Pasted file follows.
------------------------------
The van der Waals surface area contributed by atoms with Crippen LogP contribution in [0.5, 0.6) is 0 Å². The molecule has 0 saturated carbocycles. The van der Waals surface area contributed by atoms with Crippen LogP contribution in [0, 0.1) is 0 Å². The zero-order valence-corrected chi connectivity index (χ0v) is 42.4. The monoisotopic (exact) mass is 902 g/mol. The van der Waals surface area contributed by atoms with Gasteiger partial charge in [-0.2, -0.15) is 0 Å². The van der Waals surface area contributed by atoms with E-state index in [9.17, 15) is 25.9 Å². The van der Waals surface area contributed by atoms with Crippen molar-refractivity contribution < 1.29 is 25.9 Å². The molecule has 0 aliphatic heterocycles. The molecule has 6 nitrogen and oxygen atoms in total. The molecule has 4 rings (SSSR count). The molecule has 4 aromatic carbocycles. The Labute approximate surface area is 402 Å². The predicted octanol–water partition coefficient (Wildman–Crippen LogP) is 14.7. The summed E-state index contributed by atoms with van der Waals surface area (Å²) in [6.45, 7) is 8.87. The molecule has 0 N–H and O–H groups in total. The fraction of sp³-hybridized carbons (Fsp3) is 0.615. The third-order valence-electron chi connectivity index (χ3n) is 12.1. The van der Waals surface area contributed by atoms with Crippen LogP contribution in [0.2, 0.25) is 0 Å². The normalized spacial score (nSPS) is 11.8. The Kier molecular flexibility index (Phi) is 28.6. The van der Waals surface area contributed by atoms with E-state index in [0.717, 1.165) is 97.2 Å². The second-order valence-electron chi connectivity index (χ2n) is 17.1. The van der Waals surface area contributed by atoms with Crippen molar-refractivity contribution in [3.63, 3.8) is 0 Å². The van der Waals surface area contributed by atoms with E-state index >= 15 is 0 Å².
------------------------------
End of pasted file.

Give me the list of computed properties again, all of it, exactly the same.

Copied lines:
The van der Waals surface area contributed by atoms with Crippen LogP contribution in [0.5, 0.6) is 0 Å². The molecule has 0 saturated carbocycles. The van der Waals surface area contributed by atoms with Crippen LogP contribution in [0, 0.1) is 0 Å². The zero-order valence-corrected chi connectivity index (χ0v) is 42.4. The monoisotopic (exact) mass is 902 g/mol. The van der Waals surface area contributed by atoms with Gasteiger partial charge in [-0.2, -0.15) is 0 Å². The van der Waals surface area contributed by atoms with E-state index in [9.17, 15) is 25.9 Å². The van der Waals surface area contributed by atoms with Crippen molar-refractivity contribution < 1.29 is 25.9 Å². The molecule has 0 aliphatic heterocycles. The molecule has 6 nitrogen and oxygen atoms in total. The molecule has 4 rings (SSSR count). The molecule has 4 aromatic carbocycles. The Labute approximate surface area is 402 Å². The predicted octanol–water partition coefficient (Wildman–Crippen LogP) is 14.7. The summed E-state index contributed by atoms with van der Waals surface area (Å²) in [6.45, 7) is 8.87. The molecule has 0 N–H and O–H groups in total. The fraction of sp³-hybridized carbons (Fsp3) is 0.615. The third-order valence-electron chi connectivity index (χ3n) is 12.1. The van der Waals surface area contributed by atoms with Crippen LogP contribution in [0.2, 0.25) is 0 Å². The normalized spacial score (nSPS) is 11.8. The Kier molecular flexibility index (Phi) is 28.6. The van der Waals surface area contributed by atoms with E-state index in [0.717, 1.165) is 97.2 Å². The second-order valence-electron chi connectivity index (χ2n) is 17.1. The van der Waals surface area contributed by atoms with Crippen molar-refractivity contribution in [3.63, 3.8) is 0 Å². The van der Waals surface area contributed by atoms with E-state index >= 15 is 0 Å².